If you have thought about purchasing a generator as a backup source of power during outages purchasing one requires some careful consideration. Safe Electricity urges safety and power knowledge when adding a generator to your home. A major question is do you need enough wattage to power your entire home, or just parts of it?
Identify your necessary electrical needs in the event of a power outage and calculate the number of watts needed. Generator specialists advise a generator that produces more power than all of the equipment combined plus the initial surge when it is turned on. If you draw more power than the generator is designed to produce, you may blow a fuse on the generator or even damage your connected equipment when it is turned on. You may want to seek assistance from an electrician to determine your needed power usage.
A portable generator can provide power to a heavy duty extension cord that can service several small appliances and lights. To ensure safety, the load rating of the cord must be more than the sum of the power consumed by the appliances. Ensure the cord has a grounding prong and there is no damage to the coating and insulation of the wiring.
Do not plug the generator into a wall outlet, because that creates “back feed” – feeding electricity back through your system and meter into the power lines, which jeopardizes the safety of linemen attempting to restore power – as well as anyone who may be near a downed or sagging line. When the electricity produced by your generator reaches the transformer outside your home, the voltage will be increased from 120 volts to thousands of volts as it travels down the overhead power lines.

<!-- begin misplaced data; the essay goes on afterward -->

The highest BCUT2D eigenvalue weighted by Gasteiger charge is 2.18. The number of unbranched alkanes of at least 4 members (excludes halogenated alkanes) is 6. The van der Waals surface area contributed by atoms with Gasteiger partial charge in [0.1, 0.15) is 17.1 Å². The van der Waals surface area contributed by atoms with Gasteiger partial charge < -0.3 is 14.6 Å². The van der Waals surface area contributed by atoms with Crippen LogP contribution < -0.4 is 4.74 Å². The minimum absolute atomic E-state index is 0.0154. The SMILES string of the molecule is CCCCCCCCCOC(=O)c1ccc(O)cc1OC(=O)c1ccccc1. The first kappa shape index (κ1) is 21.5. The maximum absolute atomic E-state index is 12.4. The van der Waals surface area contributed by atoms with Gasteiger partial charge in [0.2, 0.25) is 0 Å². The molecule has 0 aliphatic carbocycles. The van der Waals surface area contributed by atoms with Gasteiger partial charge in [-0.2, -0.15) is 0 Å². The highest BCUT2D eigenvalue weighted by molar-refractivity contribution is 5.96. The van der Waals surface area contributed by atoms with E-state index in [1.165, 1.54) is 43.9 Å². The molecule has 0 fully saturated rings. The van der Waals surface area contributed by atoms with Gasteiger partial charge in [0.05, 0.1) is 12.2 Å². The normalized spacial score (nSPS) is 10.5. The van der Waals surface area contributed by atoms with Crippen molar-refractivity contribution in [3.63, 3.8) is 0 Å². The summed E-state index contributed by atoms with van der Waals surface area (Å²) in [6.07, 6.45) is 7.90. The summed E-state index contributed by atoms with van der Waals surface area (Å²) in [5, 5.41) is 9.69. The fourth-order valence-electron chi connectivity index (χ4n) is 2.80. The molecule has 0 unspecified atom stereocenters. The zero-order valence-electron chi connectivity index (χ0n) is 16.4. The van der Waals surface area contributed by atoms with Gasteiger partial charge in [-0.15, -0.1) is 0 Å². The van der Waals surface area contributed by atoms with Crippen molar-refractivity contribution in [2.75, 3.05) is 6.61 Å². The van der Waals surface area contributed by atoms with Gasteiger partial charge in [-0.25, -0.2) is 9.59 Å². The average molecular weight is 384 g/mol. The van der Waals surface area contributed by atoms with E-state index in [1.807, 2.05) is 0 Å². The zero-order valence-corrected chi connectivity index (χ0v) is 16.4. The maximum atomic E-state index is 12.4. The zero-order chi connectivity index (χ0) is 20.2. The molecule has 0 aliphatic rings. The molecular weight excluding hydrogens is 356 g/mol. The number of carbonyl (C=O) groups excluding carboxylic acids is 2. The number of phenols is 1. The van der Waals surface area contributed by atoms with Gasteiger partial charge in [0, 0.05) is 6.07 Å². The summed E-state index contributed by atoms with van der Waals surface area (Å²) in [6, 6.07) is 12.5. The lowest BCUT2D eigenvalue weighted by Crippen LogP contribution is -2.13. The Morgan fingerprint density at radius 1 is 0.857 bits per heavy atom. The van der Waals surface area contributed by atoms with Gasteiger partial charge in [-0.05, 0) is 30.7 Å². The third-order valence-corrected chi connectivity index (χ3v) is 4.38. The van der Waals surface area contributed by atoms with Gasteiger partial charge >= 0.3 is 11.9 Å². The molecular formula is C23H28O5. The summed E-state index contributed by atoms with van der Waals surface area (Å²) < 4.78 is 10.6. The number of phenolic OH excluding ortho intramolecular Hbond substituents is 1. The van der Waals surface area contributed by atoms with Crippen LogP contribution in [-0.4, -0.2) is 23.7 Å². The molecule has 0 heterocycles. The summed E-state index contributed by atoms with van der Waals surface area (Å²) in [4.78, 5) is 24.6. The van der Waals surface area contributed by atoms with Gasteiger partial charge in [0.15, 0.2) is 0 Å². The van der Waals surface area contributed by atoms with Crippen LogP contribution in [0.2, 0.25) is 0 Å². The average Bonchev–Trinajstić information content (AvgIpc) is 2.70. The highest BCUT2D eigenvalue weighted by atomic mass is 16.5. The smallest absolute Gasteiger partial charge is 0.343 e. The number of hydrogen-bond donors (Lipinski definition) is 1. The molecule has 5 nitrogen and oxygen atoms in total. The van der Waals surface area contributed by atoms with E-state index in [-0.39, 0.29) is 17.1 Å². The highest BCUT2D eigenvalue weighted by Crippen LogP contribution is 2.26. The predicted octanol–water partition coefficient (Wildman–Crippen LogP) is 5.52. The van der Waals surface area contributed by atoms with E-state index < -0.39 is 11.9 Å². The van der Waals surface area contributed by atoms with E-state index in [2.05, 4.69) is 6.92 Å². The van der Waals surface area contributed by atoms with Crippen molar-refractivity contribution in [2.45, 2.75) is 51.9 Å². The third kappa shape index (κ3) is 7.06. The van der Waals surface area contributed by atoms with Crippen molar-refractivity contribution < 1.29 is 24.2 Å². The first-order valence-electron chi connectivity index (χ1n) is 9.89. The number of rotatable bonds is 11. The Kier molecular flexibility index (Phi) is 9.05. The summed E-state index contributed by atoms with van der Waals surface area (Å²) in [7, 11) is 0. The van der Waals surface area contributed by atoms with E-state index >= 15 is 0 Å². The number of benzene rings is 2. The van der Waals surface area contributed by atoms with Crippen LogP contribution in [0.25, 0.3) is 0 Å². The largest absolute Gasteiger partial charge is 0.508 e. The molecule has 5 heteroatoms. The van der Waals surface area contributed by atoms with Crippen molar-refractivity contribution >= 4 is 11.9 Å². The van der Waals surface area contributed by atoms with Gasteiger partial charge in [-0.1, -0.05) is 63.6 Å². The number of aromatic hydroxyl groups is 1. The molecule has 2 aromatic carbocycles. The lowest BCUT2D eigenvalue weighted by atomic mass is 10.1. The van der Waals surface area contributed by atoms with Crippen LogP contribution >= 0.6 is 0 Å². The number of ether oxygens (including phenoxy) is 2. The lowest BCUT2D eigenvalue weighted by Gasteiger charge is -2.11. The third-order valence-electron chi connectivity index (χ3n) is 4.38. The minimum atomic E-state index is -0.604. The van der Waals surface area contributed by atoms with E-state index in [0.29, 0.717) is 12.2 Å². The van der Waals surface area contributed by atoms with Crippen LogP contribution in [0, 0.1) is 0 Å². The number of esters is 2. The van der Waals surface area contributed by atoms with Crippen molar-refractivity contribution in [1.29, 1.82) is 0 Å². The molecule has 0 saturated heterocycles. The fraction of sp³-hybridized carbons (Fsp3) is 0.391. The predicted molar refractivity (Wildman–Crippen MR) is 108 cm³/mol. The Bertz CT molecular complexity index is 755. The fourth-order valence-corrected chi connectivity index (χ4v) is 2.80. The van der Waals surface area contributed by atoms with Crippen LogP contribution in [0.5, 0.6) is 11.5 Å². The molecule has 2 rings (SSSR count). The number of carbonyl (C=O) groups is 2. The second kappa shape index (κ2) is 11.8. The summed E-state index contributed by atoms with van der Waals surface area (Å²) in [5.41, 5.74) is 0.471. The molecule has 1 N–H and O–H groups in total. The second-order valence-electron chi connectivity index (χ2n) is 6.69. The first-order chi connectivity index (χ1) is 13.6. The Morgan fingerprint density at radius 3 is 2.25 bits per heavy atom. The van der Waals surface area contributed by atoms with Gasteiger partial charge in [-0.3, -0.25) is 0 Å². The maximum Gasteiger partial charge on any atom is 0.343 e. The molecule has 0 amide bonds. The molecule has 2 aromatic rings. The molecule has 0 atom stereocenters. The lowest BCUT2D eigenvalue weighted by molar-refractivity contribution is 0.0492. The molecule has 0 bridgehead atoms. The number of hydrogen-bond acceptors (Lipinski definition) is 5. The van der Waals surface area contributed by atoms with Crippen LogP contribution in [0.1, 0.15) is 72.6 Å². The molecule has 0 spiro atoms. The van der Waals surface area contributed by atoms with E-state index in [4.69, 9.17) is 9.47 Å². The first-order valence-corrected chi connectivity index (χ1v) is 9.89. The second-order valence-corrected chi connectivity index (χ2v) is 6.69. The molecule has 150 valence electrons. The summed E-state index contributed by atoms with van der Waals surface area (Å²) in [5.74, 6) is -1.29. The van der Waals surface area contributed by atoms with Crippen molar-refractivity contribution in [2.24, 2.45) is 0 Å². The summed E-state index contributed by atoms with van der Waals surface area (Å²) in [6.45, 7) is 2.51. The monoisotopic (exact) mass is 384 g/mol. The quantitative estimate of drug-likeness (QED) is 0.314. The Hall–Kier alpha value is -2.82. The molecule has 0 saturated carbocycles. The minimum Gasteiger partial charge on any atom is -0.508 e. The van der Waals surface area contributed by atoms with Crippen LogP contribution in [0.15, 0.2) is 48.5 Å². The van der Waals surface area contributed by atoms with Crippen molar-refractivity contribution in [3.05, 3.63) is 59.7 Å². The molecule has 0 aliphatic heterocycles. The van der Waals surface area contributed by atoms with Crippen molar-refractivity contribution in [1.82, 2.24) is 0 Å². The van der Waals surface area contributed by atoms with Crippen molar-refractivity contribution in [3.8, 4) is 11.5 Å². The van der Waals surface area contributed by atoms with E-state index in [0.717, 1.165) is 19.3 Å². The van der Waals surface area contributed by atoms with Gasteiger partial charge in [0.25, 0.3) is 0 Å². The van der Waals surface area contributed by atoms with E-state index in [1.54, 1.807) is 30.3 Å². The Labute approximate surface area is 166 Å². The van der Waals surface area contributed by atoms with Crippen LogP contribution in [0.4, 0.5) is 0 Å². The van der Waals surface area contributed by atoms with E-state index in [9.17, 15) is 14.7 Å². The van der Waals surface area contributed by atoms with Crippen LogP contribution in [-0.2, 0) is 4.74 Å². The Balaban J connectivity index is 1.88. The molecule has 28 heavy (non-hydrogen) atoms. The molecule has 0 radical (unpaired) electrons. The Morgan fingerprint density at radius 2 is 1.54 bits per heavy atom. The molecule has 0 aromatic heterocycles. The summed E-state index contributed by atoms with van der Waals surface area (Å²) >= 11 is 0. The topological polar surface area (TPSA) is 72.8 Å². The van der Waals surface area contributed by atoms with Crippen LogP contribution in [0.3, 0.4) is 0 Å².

Generators that are permanently wired into a home should be installed by a qualified electrician who will also install a transfer switch to prevent back feed. That device will automatically separate your home system from the utility system. Please notify Elmhurst before directly wiring a generator into your home’s electrical circuit.
Portable generators can be handy when used properly, but can be deadly as well, particularly from carbon monoxide fumes emitted by the gasoline engine on the generator. After Hurricane Katrina knocked out power to a wide area of the Gulf Coast, there were 51 cases of carbon monoxide poisoning, including 5 deaths, all of which could have been prevented. Always operate your portable generator outdoors to keep exhaust fumes out of the home.
Manufacturers recommend that you operate your generator once a month for at least 10 minutes to ensure that it is running properly. Keep the generator where it will be easily accessible and weatherproof. It’s advisable to have enough fuel for at least 24 hours. Learn what you need to know for the safe operation of your generator. For more safety information, visit Energy Education Council’s website.